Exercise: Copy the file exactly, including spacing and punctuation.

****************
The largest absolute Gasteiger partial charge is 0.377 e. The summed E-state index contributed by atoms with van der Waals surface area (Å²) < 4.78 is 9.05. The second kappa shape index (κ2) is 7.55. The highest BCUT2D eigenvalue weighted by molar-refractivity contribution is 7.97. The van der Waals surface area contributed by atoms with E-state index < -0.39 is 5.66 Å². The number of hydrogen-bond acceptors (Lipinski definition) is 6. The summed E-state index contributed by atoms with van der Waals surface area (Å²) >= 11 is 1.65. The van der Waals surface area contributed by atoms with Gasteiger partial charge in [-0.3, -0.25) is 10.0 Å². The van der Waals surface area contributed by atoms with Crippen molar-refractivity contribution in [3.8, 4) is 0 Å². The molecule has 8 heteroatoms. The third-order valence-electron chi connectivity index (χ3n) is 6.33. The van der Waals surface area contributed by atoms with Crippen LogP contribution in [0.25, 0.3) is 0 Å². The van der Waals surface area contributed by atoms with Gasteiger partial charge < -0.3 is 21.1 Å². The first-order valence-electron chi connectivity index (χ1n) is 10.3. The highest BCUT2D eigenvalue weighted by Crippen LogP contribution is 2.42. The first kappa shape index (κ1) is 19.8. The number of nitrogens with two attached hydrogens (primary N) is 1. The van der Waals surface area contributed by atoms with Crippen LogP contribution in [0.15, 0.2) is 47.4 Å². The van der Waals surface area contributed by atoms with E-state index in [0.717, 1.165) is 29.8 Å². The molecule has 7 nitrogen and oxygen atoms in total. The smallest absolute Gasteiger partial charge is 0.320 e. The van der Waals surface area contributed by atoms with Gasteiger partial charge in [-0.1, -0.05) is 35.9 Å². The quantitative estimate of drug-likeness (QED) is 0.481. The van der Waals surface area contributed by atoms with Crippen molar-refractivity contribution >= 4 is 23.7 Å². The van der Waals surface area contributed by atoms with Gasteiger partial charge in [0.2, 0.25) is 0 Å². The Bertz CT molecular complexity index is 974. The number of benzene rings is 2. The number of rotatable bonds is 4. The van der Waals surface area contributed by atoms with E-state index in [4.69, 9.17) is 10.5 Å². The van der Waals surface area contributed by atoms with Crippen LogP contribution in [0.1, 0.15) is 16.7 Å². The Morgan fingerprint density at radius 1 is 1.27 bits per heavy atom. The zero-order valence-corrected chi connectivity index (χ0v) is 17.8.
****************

The largest absolute Gasteiger partial charge is 0.377 e. The summed E-state index contributed by atoms with van der Waals surface area (Å²) < 4.78 is 9.05. The second kappa shape index (κ2) is 7.55. The highest BCUT2D eigenvalue weighted by molar-refractivity contribution is 7.97. The van der Waals surface area contributed by atoms with E-state index < -0.39 is 5.66 Å². The number of hydrogen-bond acceptors (Lipinski definition) is 6. The summed E-state index contributed by atoms with van der Waals surface area (Å²) >= 11 is 1.65. The van der Waals surface area contributed by atoms with Gasteiger partial charge in [-0.3, -0.25) is 10.0 Å². The van der Waals surface area contributed by atoms with Crippen molar-refractivity contribution in [3.8, 4) is 0 Å². The molecule has 8 heteroatoms. The third-order valence-electron chi connectivity index (χ3n) is 6.33. The van der Waals surface area contributed by atoms with Crippen LogP contribution in [0.25, 0.3) is 0 Å². The van der Waals surface area contributed by atoms with Gasteiger partial charge < -0.3 is 21.1 Å². The first-order valence-electron chi connectivity index (χ1n) is 10.3. The highest BCUT2D eigenvalue weighted by Crippen LogP contribution is 2.42. The first kappa shape index (κ1) is 19.8. The number of nitrogens with two attached hydrogens (primary N) is 1. The van der Waals surface area contributed by atoms with Crippen LogP contribution in [0.15, 0.2) is 47.4 Å². The van der Waals surface area contributed by atoms with E-state index in [0.717, 1.165) is 29.8 Å². The molecule has 7 nitrogen and oxygen atoms in total. The smallest absolute Gasteiger partial charge is 0.320 e. The van der Waals surface area contributed by atoms with Gasteiger partial charge in [-0.1, -0.05) is 35.9 Å². The quantitative estimate of drug-likeness (QED) is 0.481. The van der Waals surface area contributed by atoms with Crippen molar-refractivity contribution >= 4 is 23.7 Å². The van der Waals surface area contributed by atoms with Gasteiger partial charge in [0.2, 0.25) is 0 Å². The Bertz CT molecular complexity index is 974. The number of benzene rings is 2. The number of rotatable bonds is 4. The van der Waals surface area contributed by atoms with E-state index in [4.69, 9.17) is 10.5 Å². The van der Waals surface area contributed by atoms with Crippen LogP contribution in [0.1, 0.15) is 16.7 Å². The Morgan fingerprint density at radius 1 is 1.27 bits per heavy atom. The zero-order valence-corrected chi connectivity index (χ0v) is 17.8.